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HENRY MENDES died on December 12, 1963. He had been with the firm since 1910, when he joined the predecessor firm of Touche, Niven & Co. He helped open the St. Louis office in 1915 and managed it until 1919, when he moved to Cleveland to open and manage the office there. Admitted to partnership in 1919, he returned to New York in 1920 and was a senior partner until his retirement. He is survived by his wife, the former Carmel H. Gibbs, five children, and eleven grandchildren. Statistics about Henry Mendes may be necessary to an understanding of the man, but are completely inadequate to portray him. I must write about Henry as I knew him . . .warm, friendly and helpful . .. a dedicated accountant who was particularly dedicated to his firm and its advancement. In point of time, one could say that Henry and I were contemporaries. We entered public accounting in our early teens at about the same time in widely separated locations, and gave up active practice during the same period. We both saw and knew the profession in its simple days, and we both participated in the very great changes which took place over more than forty years, almost a half century. During the last half of that period we often worked together on matters for the American Institute of Certified Public Accountants. My first vivid impression comes from a call on me in Detroit, so adroitly handled that I did not know that it was in connection with my own application for membership. My next vivid impression is of his presentation of a committee report on membership and admissions to the Council of the Institute. It was well and thoroughly presented. These meetings arid others showed me the stature of the man and started the development of a friendship that grew with the years. I knew him best in his maturity, in the years during and after the formation of our firm. Henry himself was chiefly responsible for the idea of the merger, I think. With the death of Victor Stempf and the gradual retirement of John B. Niven, Henry had become the chief figure in Touche, Niven & Company, and was pretty much known to the public as "Mr. Touche, Niven". At any rate, from his vantage point he was quick to see new requirements developing for the accounting profession. When he saw that the broadening demands on the accountant required larger, more widely spread firms, able to give a greater range of service and expertness, he called on me and my associates in Detroit to advocate that our respective practices be joined. That call resulted in the merger of our firms and Allen R. Smart and Company, and is very vivid in my mind. Of course it was the beginning of an intimacy which flowered as we worked together, but even more, of a friendship which grew as we got to know each other in the many problems of joining our practices. Henry was very easy to work with because he put the needs of the firm as a whole ahead of self. In this end we had a high mutual respect and tested friendship. Perhaps many of our new or younger partners think of Henry Mendes in his years of retirement, as an advisory partner; at annual partners' meetings, warm and friendly and social. . . giving advice when asked, but on the whole somewhat detached. That was not the true image, which must be of him in the prime of life, vital and alive, a great contributor to the firm's activities and a true friend.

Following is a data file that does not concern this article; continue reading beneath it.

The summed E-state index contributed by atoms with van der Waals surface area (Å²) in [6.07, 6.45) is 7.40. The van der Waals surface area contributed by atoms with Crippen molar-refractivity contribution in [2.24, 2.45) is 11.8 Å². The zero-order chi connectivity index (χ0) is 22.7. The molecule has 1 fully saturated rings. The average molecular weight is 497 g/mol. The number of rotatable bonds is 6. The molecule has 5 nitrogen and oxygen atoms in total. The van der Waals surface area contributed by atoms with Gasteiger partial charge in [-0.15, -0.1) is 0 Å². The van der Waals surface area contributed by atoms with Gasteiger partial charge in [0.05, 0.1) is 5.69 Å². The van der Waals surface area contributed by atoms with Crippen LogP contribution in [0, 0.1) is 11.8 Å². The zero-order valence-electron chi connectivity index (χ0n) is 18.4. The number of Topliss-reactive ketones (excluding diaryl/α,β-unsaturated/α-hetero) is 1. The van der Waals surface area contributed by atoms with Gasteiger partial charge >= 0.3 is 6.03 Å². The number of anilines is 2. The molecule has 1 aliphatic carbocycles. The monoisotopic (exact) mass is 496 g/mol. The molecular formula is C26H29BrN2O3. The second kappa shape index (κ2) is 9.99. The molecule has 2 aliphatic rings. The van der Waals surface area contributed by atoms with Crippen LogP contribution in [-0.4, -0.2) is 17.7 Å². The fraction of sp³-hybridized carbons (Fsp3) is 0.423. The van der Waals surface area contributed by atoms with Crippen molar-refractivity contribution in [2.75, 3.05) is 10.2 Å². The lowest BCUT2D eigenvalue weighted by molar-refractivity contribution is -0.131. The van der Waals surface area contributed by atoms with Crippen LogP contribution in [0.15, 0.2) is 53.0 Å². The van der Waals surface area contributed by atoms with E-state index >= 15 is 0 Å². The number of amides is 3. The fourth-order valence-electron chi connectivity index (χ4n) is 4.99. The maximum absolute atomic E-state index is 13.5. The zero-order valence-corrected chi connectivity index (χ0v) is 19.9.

Henry Mendes, a memorial
Bailey, George D.
Mendes, Henry E.
Mendes, Henry E.
Touche, Niven & Company
Touche, Niven & Company. St. Louis Office
Touche, Niven & Company. Cleveland Office
Touche, Niven & Company. New York Office
Quarterly, Vol. 10, no. 1 (1964, March), p. 39
|Source||Originally published by: Touche, Ross, Bailey & Smart|
|Rights||Copyright and permission to republish held by: Deloitte|
|Format||PDF image with OCR under text, scanned at 400dpi|
|Collection||Deloitte Digital Collection|
|Digital Publisher||University of Mississippi. Digital Accounting Collection|